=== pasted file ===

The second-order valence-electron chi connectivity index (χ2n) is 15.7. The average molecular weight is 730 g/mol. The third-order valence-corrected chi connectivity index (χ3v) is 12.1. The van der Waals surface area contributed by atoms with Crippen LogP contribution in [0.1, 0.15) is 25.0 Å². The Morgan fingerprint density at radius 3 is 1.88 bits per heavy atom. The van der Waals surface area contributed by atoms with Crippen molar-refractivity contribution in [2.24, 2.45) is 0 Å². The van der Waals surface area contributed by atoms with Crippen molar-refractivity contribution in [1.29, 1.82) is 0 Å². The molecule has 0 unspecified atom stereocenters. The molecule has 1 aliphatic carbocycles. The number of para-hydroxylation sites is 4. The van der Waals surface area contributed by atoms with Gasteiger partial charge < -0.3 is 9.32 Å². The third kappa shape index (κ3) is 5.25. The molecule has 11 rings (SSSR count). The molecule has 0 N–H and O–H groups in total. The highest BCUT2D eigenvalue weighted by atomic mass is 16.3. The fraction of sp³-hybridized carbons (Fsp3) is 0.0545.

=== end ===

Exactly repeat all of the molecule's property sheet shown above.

The second-order valence-electron chi connectivity index (χ2n) is 15.7. The average molecular weight is 730 g/mol. The third-order valence-corrected chi connectivity index (χ3v) is 12.1. The van der Waals surface area contributed by atoms with Crippen LogP contribution in [0.1, 0.15) is 25.0 Å². The Morgan fingerprint density at radius 3 is 1.88 bits per heavy atom. The van der Waals surface area contributed by atoms with Crippen molar-refractivity contribution in [2.24, 2.45) is 0 Å². The van der Waals surface area contributed by atoms with Crippen molar-refractivity contribution in [1.29, 1.82) is 0 Å². The molecule has 0 unspecified atom stereocenters. The molecule has 1 aliphatic carbocycles. The number of para-hydroxylation sites is 4. The van der Waals surface area contributed by atoms with Gasteiger partial charge < -0.3 is 9.32 Å². The third kappa shape index (κ3) is 5.25. The molecule has 11 rings (SSSR count). The molecule has 0 N–H and O–H groups in total. The highest BCUT2D eigenvalue weighted by atomic mass is 16.3. The fraction of sp³-hybridized carbons (Fsp3) is 0.0545.